How the Diaspora can help even more, the need to influence. Change in United States policy to the Caribbean
“A signal role for the Diaspora.”
Dr. Peter Phillips, currently the Opposition Shadow Minister of Finance in Jamaica’s parliament, was directing his gaze on Caribbean immigrants across the United States. And he did that for an excellent reason: to encourage then to exert influence on U.S. policy in the island-nations and coastal states that are next door to the economic colossus.
In simple terms, Dr. Phillips is urging the more than one million immigrants from the English, French and Spanish speaking sub-regions of the Caribbean who now live or work in America to lobby for causes that would spur economic and social development along the United States’ third border.
“There is scope for greater pressure to be brought to bear to influence policy decision-making in the United States with respect to the Caribbean,” was the way Dr. Phillips, a former Minister of National Security in Jamaica, put it. “There has been a gradual withdrawal of U.S. interests in the Caribbean, both in terms of the extent of financial outlay and in terms of scope of interest being exercised by U.S. authorities.”
However, his chief complaint was Washington’s pre-occupation with security issues –drug interdiction, terrorism, human and weapons trafficking and violent crime to the exclusion of improvements in people’s standard of living. Admittedly, crime is mushrooming all around the Caribbean, so much so that the countries routinely record some of the world’s highest homicide rates. Ask most people in the region to list their priority concerns and crime and violence are bound to figure prominently. That’s because insecurity on the street and in the home can be a matter of life and death.
That doesn’t dilute Dr. Phillip’s strong argument. At a time when Caricom states are feeling the brunt of the pain inflicted by the global financial debacle and they worry about the prospects of a double dip economic recession, the United States seems unfazed by the economic plight of its neighbors – slow economic growth, high unemployment, a mountain of debt and ballooning deficits.
Things were not always like that. Washington used to have a diversified list of priorities. On it were economic expansion and the paving of the way for steady improvements in standards of living in the Caribbean. Unfortunately, we have seen a significant reduction in U.S. interest as Washington withdrew from the Caribbean, cutting development initiatives and even cutting back on security assistance, mainly because the small states opposed the U.S. invasion of Iraq during the debates at the United Nations. President George Bush event went so far as to send a senior White House aide to the Caribbean to threaten the countries with virtual elimination of all assistance if they didn’t fall into line.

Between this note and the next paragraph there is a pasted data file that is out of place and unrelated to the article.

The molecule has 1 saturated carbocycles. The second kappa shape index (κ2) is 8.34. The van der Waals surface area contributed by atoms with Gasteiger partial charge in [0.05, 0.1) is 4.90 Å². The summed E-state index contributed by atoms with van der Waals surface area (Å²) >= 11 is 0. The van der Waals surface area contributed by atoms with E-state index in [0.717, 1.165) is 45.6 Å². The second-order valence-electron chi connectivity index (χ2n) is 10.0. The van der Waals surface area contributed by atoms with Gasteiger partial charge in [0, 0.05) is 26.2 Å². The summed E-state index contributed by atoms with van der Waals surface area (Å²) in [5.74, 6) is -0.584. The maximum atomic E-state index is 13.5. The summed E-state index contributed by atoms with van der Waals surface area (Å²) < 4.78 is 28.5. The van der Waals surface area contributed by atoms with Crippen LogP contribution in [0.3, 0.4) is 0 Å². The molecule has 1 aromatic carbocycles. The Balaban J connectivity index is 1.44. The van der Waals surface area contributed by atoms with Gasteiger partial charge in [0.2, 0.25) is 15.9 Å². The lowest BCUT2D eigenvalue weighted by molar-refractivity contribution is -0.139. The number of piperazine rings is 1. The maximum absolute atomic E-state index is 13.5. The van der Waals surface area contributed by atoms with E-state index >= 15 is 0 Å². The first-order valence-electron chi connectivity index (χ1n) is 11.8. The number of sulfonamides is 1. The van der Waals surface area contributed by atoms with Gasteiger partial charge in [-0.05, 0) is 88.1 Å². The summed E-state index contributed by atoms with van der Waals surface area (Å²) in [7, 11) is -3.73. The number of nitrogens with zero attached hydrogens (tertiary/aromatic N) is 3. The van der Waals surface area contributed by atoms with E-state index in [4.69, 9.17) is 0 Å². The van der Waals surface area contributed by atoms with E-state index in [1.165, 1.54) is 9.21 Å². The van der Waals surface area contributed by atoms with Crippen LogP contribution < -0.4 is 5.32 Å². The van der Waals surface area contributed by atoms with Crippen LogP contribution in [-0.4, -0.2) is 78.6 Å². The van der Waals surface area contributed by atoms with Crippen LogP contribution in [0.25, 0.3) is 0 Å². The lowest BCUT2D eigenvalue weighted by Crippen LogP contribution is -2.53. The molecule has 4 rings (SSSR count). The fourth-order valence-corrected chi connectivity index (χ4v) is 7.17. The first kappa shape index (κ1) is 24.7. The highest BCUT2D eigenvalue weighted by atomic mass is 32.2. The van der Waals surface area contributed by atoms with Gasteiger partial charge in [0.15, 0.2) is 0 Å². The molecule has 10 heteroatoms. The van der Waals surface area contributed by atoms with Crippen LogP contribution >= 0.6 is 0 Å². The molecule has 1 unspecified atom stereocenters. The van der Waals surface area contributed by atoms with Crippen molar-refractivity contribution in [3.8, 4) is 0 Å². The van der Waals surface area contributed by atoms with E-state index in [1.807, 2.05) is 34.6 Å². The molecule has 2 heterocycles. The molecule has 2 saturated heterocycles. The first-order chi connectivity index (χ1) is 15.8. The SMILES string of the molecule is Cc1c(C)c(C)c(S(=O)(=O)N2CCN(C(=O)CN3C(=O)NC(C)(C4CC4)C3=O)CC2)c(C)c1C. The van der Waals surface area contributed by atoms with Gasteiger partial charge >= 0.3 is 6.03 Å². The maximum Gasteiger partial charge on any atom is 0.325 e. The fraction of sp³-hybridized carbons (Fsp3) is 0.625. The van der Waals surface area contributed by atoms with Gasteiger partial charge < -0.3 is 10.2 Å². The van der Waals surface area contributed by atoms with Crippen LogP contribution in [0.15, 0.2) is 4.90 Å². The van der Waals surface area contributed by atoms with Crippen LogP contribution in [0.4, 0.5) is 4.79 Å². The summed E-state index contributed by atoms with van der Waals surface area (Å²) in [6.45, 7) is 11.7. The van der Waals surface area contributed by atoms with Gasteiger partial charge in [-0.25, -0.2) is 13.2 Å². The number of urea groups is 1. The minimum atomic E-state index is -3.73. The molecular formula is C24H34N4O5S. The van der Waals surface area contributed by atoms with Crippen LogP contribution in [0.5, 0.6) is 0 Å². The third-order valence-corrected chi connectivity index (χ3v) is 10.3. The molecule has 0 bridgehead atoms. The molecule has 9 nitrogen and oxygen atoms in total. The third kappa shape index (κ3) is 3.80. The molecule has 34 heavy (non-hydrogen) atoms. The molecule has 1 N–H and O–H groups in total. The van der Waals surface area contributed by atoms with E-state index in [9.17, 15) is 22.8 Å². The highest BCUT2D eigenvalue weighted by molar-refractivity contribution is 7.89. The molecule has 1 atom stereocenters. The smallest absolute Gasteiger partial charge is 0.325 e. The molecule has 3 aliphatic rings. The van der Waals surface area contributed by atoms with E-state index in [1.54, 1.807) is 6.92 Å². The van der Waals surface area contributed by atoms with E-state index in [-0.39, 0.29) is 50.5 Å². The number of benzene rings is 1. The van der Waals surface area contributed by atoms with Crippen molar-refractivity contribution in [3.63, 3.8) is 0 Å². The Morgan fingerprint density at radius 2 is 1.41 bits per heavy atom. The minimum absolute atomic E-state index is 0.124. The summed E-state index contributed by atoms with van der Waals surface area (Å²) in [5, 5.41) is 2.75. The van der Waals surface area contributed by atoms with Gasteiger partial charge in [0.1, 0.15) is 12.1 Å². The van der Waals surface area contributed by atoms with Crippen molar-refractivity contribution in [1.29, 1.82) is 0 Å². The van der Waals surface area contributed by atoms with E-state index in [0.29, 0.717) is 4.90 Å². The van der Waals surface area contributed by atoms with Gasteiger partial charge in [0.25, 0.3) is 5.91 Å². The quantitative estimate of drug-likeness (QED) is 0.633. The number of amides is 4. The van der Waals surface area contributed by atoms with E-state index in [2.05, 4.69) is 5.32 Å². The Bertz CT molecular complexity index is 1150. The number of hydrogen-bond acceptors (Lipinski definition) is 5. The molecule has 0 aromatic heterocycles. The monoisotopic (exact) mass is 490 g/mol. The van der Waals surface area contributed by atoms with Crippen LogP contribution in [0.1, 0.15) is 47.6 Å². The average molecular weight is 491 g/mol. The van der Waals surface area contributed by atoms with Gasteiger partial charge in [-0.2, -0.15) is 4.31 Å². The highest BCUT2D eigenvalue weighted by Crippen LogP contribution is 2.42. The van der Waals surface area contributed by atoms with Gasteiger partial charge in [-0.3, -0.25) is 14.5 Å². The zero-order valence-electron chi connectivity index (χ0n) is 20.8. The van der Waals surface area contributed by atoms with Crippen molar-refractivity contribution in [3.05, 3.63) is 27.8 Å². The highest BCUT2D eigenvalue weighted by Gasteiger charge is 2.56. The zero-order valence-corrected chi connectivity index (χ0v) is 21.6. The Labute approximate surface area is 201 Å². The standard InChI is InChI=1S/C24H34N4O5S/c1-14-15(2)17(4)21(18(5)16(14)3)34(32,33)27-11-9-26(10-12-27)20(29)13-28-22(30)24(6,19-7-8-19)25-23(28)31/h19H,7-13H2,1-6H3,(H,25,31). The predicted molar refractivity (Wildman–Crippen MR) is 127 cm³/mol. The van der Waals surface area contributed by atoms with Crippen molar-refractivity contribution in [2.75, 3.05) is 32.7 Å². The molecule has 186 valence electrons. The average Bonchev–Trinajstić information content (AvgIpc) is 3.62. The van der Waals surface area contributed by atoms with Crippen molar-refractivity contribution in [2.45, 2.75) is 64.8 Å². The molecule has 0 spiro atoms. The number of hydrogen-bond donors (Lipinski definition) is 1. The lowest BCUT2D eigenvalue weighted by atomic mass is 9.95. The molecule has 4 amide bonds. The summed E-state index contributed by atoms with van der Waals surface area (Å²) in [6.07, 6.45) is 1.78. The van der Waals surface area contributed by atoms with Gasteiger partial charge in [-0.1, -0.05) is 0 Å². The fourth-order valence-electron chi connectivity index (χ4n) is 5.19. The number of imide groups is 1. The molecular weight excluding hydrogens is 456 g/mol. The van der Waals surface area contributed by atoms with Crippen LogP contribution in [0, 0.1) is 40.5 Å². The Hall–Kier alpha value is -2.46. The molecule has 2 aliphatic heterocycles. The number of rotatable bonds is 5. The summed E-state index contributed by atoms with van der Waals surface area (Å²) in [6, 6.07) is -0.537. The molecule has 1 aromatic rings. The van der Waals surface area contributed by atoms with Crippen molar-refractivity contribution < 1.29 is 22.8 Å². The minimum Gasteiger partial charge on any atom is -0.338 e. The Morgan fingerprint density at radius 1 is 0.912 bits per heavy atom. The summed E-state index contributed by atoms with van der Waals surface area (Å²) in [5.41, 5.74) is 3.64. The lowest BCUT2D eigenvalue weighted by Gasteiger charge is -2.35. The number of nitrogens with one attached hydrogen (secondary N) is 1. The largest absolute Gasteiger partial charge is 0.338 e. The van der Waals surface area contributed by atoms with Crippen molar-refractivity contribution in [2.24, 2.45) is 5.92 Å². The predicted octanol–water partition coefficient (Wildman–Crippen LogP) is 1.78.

Fortunately, most of them, including Jamaica, Barbados and Trinidad and Tobago didn’t buckle under the pressure.
When Barack Obama was elected President and moved into the White House, he placed security assistance on the priority list, along with help to fight HIV/AIDS infection to all Caricom countries.
That’s where Dr. Phillips’ sensible recommendation to the Diaspora comes in. He believes, quite correctly, that economic and social development must be of prime concern to the United States, not simply security. After all, the economic and financial troubles which are taking the heaviest toll on the entire Caribbean can be traced to the Great Recession in the U.S. and Europe.
The Jamaican Diaspora which has been a tireless contributor to their country’s development through remittances, investments in real estate and assistance to social services agencies – schools, hospital, clinics and youth centers – has done quite a lot. But it can do even more by lobbying for Caribbean economic causes. The same is true for immigrants from the rest of the Caribbean. They must use their political influence as naturalized American citizens who are registered to vote to get their elected representatives in Washington and in the state capitals in New York, Massachusetts, New Jersey, Florida, Georgia, indeed wherever they are living to push for changes in policies.
Just the other day U.S. Congressman Eliot Engel, a Democrat of Bronx, pushed a measure through the Foreign Affairs Committee of the Hose of Representatives that would, if enacted into law, force the State Department to open diplomatic offices in each of the independent nations that belong to the Organization of Eastern Caribbean states, OECS – Antigua, Dominica, Grenada, St. Vincent & the Grenadines, St. Lucia and St. Kitts-Nevis – in order to ease the pressure on people seeking visas to enter the United States to visit relatives, attend schools or otherwise do business. Right now, they have to travel to Barbados for meetings at the U.S. Embassy. Not only is it an imposition but it is costly. Engel acted after immigrants from those countries in his District and governments in the Caribbean urged him to take up the matter. That’s an example of the lobbying Dr. Phillips probably had in mind.
Of course, any lobbying would be on a larger scale and it would bring untold benefits to Caricom. The United States is the Caribbean’s largest trading partner and its closest rich and developed neighbor. A change in Washington’s attitude to emphasize more than just security is in everyone’s best interest.